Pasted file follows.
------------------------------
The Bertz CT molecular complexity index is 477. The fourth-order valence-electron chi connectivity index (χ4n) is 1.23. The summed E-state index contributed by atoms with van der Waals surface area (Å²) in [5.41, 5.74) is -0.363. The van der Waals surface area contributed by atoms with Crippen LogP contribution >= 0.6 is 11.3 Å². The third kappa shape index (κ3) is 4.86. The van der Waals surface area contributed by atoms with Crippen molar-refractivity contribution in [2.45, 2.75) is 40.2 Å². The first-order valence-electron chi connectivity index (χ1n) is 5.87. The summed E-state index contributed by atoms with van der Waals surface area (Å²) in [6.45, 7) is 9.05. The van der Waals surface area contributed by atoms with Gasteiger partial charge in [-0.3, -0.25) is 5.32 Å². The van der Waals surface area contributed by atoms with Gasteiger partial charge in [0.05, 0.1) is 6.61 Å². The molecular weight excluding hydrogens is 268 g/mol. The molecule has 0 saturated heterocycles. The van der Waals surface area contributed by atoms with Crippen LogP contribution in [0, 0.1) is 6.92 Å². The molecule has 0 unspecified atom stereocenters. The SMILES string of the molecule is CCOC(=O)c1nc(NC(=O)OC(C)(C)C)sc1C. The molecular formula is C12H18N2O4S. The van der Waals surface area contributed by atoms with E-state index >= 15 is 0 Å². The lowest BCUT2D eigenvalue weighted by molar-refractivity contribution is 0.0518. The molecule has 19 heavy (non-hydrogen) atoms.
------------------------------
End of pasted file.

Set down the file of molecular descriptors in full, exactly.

The Bertz CT molecular complexity index is 477. The fourth-order valence-electron chi connectivity index (χ4n) is 1.23. The summed E-state index contributed by atoms with van der Waals surface area (Å²) in [5.41, 5.74) is -0.363. The van der Waals surface area contributed by atoms with Crippen LogP contribution >= 0.6 is 11.3 Å². The third kappa shape index (κ3) is 4.86. The van der Waals surface area contributed by atoms with Crippen molar-refractivity contribution in [2.45, 2.75) is 40.2 Å². The first-order valence-electron chi connectivity index (χ1n) is 5.87. The summed E-state index contributed by atoms with van der Waals surface area (Å²) in [6.45, 7) is 9.05. The van der Waals surface area contributed by atoms with Gasteiger partial charge in [-0.3, -0.25) is 5.32 Å². The van der Waals surface area contributed by atoms with Gasteiger partial charge in [0.05, 0.1) is 6.61 Å². The molecular weight excluding hydrogens is 268 g/mol. The molecule has 0 saturated heterocycles. The van der Waals surface area contributed by atoms with Crippen LogP contribution in [0, 0.1) is 6.92 Å². The molecule has 0 unspecified atom stereocenters. The SMILES string of the molecule is CCOC(=O)c1nc(NC(=O)OC(C)(C)C)sc1C. The molecular formula is C12H18N2O4S. The van der Waals surface area contributed by atoms with E-state index >= 15 is 0 Å². The lowest BCUT2D eigenvalue weighted by molar-refractivity contribution is 0.0518. The molecule has 19 heavy (non-hydrogen) atoms.